In the event, 3883 patients were recruited and randomised to receive cinacalcet on top of best medical therapy. Selection for inclusion was based on PTH values, as were the titration goals within the study protocol.
David Goldsmith
It was an event driven study, and, as often is seen in clinical trials, theactual recruited population was healthier, so the projected 4 years time horizon became 6 years in fact before over 1800 clinical end-point events could be accumulated.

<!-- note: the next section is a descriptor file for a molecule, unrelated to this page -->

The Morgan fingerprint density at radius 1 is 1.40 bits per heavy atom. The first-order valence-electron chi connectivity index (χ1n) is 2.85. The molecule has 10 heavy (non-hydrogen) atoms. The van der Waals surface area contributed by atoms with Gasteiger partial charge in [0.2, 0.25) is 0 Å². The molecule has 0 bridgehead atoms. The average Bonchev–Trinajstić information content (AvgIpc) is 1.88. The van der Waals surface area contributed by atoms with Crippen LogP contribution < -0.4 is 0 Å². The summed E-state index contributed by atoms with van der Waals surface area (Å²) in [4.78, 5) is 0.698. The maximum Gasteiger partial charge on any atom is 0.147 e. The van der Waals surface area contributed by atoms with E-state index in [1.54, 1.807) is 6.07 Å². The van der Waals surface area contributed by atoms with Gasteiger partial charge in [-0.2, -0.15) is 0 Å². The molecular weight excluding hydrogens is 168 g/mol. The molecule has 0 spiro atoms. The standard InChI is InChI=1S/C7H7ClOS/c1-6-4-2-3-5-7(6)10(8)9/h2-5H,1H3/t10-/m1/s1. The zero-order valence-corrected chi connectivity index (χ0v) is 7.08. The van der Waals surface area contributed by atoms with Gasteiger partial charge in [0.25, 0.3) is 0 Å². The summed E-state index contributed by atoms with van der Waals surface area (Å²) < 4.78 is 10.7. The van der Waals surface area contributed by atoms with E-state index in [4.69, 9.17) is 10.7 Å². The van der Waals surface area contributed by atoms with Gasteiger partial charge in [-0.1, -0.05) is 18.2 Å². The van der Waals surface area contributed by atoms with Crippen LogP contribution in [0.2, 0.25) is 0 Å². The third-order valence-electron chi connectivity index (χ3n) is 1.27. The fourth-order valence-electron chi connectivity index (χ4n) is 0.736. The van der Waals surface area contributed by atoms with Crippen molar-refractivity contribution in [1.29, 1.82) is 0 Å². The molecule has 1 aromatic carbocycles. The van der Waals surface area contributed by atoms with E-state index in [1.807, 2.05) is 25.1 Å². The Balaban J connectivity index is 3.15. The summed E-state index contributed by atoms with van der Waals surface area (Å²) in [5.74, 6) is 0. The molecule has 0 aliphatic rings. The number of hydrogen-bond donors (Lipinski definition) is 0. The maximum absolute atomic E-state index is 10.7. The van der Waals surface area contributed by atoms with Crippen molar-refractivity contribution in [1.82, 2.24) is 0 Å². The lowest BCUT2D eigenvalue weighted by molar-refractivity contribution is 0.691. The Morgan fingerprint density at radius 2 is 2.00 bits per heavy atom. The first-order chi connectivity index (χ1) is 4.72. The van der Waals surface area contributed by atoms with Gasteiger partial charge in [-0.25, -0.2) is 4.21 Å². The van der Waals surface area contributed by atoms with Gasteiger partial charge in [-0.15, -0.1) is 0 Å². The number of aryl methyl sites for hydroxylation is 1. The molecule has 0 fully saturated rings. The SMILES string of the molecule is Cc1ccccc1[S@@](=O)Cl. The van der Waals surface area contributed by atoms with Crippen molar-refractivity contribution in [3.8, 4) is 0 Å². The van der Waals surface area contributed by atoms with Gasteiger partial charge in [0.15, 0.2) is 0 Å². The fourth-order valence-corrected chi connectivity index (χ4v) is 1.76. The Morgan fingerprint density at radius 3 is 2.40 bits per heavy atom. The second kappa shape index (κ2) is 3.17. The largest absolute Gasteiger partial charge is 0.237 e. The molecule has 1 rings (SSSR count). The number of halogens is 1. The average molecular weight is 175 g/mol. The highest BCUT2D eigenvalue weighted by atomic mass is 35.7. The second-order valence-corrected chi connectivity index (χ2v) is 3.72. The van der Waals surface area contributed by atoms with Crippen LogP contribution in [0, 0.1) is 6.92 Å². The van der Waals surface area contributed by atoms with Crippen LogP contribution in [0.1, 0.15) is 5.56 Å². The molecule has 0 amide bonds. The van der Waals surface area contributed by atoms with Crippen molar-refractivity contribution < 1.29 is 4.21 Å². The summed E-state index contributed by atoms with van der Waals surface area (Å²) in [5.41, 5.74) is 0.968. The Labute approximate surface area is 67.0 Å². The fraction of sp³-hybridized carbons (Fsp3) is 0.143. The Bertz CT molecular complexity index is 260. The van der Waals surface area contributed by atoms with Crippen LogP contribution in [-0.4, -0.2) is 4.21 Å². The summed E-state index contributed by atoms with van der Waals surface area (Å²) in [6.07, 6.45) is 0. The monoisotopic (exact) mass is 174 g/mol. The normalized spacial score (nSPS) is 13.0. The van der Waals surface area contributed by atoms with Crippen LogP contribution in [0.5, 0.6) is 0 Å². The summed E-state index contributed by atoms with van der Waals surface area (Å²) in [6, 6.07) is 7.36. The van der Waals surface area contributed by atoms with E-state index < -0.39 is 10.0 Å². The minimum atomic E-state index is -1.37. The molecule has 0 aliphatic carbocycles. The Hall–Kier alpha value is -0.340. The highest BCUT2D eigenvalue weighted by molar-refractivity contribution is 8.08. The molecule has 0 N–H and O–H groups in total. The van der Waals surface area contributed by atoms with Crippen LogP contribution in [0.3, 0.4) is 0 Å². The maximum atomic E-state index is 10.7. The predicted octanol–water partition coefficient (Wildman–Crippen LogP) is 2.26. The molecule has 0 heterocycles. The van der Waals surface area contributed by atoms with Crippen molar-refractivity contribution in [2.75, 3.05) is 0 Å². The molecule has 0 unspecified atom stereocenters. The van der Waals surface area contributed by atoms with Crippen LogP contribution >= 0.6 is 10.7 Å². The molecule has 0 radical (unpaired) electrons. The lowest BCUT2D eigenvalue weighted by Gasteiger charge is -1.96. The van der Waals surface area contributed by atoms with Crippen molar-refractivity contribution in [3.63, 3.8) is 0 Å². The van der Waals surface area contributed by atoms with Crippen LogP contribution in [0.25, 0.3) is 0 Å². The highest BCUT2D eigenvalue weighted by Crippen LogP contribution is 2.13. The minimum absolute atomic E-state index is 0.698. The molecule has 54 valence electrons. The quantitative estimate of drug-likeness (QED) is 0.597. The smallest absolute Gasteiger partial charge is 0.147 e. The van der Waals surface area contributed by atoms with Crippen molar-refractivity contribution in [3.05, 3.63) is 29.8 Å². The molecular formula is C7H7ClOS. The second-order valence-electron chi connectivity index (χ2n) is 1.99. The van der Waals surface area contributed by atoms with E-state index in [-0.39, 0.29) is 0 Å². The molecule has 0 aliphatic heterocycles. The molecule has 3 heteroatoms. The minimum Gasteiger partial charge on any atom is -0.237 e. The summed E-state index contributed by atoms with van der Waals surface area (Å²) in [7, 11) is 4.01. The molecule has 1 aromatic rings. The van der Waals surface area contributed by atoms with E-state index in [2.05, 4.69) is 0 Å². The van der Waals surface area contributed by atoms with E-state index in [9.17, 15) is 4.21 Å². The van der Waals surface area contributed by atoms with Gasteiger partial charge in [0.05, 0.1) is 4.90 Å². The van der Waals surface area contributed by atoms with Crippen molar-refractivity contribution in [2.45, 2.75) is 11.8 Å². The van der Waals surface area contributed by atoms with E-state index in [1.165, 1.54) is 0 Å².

A difference between the active and placebo arms in the primary composite end-point of mortality and a slew of mainly cardiovascular clinical events was not reached, so, this study was negative. Plain and simple. Cinacalcet did not extend life or promote longer survival. Rather desperate statistical arguments have since been advanced to try to say that negative is really positive, but we should not be deflected by siren voices - the trial was negative. The hugely wide age range of the selected patients did raise the risk of imbalance, but statistically speaking, and biologically speaking, it is hard to believe that age 54 versus age 55 really makes such an impact ? If true, perhaps someone can work out the best age to start (and indeed stop) Cinacalcet-based therapy ?